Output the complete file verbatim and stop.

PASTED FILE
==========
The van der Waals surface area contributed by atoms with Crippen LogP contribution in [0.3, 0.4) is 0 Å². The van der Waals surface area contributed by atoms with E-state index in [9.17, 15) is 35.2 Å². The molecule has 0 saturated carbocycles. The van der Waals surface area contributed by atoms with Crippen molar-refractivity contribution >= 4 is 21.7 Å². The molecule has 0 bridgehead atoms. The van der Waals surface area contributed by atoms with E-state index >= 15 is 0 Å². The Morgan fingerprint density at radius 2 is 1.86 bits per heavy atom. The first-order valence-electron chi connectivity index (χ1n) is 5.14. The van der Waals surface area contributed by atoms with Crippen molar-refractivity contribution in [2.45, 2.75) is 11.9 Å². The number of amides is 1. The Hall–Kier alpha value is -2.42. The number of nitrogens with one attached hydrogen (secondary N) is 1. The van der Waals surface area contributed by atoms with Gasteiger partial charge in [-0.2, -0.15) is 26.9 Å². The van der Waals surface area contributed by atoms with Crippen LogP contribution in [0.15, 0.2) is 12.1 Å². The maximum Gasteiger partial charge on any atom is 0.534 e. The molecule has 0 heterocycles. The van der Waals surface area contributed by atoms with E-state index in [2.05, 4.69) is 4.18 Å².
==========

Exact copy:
The van der Waals surface area contributed by atoms with Crippen LogP contribution in [0.3, 0.4) is 0 Å². The van der Waals surface area contributed by atoms with E-state index in [9.17, 15) is 35.2 Å². The molecule has 0 saturated carbocycles. The van der Waals surface area contributed by atoms with Crippen molar-refractivity contribution >= 4 is 21.7 Å². The molecule has 0 bridgehead atoms. The van der Waals surface area contributed by atoms with E-state index >= 15 is 0 Å². The Morgan fingerprint density at radius 2 is 1.86 bits per heavy atom. The first-order valence-electron chi connectivity index (χ1n) is 5.14. The van der Waals surface area contributed by atoms with Crippen molar-refractivity contribution in [2.45, 2.75) is 11.9 Å². The number of amides is 1. The Hall–Kier alpha value is -2.42. The number of nitrogens with one attached hydrogen (secondary N) is 1. The van der Waals surface area contributed by atoms with Gasteiger partial charge in [-0.2, -0.15) is 26.9 Å². The van der Waals surface area contributed by atoms with Crippen LogP contribution in [0.15, 0.2) is 12.1 Å². The maximum Gasteiger partial charge on any atom is 0.534 e. The molecule has 0 heterocycles. The van der Waals surface area contributed by atoms with E-state index in [2.05, 4.69) is 4.18 Å².